Hamdan the Guinea Pig
If the first war crimes trial coming out of the Bush administration’s “war on terror” was supposed to showcase the horrors of the enemy and our government’s successful pursuit of justice, it appears instead to be highlighting the absurdities of the administration’s prosecution of its ill-defined war.
Yesterday’s closing statements at the trial of Salim Hamdan, Osama bin Laden’s driver, revealed more about the government’s failures in targeting the mastermind of the terror attacks than about the guilt of the accused. There has been no real evidence that Hamdan was any more than a lowly assistant to bin Laden, at least not presented publicly. But as his military lawyer, Lt. Cmdr. Brian Mizer, suggested yesterday in his closing statement, the secrecy of parts of this trial may be aimed more at hiding the government’s incompetence than protecting any privileged intelligence. “You know what Mr. Hamdan agreed to do,” Mizer told the military panel acting as a jury, according to today’s New York Times. “You know what happened, how we squandered that opportunity.”
Indeed, testimony during the trial made clear that Hamdan tried to help the U.S. military find his former boss, taking interrogators to Afghan homes and training camps to track down bin Laden. Now it seems that the U.S. military failed to follow up on some of those leads.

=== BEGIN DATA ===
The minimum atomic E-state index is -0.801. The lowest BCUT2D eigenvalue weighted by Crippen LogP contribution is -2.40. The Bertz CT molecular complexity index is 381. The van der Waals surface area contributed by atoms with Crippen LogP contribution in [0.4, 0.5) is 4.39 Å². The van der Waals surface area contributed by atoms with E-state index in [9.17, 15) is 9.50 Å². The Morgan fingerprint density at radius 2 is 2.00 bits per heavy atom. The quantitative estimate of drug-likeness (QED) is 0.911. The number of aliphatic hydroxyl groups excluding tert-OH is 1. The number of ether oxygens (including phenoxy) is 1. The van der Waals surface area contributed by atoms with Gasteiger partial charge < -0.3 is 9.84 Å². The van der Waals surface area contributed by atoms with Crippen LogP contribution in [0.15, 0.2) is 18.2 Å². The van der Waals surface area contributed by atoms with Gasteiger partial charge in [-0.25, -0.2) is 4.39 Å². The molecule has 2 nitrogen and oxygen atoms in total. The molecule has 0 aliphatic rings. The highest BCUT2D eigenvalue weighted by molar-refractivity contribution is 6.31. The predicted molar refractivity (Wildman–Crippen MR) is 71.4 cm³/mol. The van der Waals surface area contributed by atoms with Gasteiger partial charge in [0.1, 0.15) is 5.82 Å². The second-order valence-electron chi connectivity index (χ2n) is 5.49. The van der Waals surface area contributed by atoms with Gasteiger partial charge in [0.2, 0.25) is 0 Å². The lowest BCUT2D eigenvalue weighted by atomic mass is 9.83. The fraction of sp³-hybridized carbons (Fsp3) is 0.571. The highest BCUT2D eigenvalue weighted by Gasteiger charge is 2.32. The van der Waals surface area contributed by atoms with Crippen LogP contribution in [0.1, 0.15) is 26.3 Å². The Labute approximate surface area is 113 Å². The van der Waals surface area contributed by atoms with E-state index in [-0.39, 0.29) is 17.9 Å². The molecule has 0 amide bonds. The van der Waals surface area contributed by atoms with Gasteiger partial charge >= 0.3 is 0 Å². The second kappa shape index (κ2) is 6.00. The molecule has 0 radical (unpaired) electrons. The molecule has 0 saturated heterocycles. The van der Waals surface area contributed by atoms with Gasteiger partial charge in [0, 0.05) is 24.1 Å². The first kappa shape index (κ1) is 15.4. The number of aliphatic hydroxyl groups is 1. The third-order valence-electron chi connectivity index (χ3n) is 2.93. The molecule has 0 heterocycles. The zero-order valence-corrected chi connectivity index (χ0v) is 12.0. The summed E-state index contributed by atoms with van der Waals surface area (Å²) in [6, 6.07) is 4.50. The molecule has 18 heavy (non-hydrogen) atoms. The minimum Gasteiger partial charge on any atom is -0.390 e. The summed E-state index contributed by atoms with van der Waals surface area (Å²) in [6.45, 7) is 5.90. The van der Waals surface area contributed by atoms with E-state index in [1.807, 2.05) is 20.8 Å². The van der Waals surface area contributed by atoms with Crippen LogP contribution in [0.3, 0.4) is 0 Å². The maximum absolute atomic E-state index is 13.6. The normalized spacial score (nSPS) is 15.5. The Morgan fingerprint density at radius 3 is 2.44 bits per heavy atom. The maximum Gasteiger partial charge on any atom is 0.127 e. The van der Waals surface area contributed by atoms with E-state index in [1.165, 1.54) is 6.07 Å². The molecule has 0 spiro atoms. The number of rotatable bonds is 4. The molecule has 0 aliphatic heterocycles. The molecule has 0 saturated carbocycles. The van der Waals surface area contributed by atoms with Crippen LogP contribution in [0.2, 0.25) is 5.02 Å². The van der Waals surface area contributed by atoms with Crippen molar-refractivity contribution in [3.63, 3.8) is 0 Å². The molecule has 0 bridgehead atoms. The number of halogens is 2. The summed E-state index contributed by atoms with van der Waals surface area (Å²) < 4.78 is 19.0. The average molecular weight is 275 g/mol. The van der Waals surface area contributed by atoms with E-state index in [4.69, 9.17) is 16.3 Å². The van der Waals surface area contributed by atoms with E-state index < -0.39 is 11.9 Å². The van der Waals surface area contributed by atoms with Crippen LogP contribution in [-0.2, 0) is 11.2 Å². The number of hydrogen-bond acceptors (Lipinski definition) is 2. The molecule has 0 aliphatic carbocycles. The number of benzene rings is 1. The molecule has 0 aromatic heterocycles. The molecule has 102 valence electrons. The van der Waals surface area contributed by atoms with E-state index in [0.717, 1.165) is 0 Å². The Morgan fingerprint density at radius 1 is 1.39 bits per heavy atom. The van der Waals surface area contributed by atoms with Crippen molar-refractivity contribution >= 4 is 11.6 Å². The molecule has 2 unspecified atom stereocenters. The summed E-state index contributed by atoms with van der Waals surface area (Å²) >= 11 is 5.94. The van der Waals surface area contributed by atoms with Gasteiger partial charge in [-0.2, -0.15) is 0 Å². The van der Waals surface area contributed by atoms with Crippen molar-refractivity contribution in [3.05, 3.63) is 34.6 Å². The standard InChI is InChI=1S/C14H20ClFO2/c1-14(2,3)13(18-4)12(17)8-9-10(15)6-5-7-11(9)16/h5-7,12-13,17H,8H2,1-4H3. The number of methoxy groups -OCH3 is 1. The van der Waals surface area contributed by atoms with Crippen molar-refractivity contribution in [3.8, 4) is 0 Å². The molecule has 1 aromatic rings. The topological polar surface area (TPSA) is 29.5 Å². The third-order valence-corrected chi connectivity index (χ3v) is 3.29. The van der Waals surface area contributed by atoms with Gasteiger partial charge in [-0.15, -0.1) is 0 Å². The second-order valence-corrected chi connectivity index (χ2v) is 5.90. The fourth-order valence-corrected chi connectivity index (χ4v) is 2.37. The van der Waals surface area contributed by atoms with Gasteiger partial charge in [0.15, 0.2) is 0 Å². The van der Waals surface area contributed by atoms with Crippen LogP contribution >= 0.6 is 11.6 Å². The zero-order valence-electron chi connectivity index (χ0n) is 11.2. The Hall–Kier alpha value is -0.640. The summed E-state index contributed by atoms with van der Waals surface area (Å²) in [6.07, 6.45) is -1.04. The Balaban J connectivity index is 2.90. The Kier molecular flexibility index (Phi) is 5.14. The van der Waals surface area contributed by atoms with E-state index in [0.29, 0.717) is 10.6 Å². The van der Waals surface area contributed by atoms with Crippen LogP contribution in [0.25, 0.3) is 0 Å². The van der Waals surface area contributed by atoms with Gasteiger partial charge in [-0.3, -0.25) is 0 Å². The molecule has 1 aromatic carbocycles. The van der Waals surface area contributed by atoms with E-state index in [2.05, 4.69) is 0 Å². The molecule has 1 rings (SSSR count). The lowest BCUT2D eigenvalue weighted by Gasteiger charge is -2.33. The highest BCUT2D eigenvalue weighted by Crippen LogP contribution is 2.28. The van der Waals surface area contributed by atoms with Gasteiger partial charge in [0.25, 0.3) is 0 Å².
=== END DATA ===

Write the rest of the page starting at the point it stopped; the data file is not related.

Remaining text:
Meanwhile, despite two weeks of testimony, there’s been no publicly presented evidence showing that Hamdan himself attacked or plotted to kill anyone. Though the judge allowed an inflammatory 45-minute film about the horrors of Al Qaeda, made by a self-proclaimed 28-year-old terrorism expert with no post-graduate qualifications in the subject, the film provided no evidence linking Hamdan to the organization’s deadly activities. And while prosecutors revealed that weapons were found in the car Hamdan was driving, he was, after all, bin Laden’s driver. Yet that, in itself, doesn’t make him a war criminal. Even Hitler’s driver, Erich Kempka, was not prosecuted as a war criminal — a point that another of Hamdan’s defense lawyers, Joseph McMillan, noted in his closing statement.
The first war crimes trial to come out of the attacks of Sept. 11, 2001 should have been a publicly presented open-and-shut case of a hardened terrorist being brought to justice. It’s been nothing of the kind. That may matter little to Hamdan, however, the guinea pig for the new military commissions system. In perhaps the most Kafkaesque aspect of his case, even if he is acquitted of these charges, the U.S. government can still hold him in prison indefinitely — until it declares its “war on terror” over. Unfortunately, that day may never come, and perhaps won’t as long as bin Laden remains at large — at least in part because, as we’ve now learned, the government “squandered” one opportunity to capture him.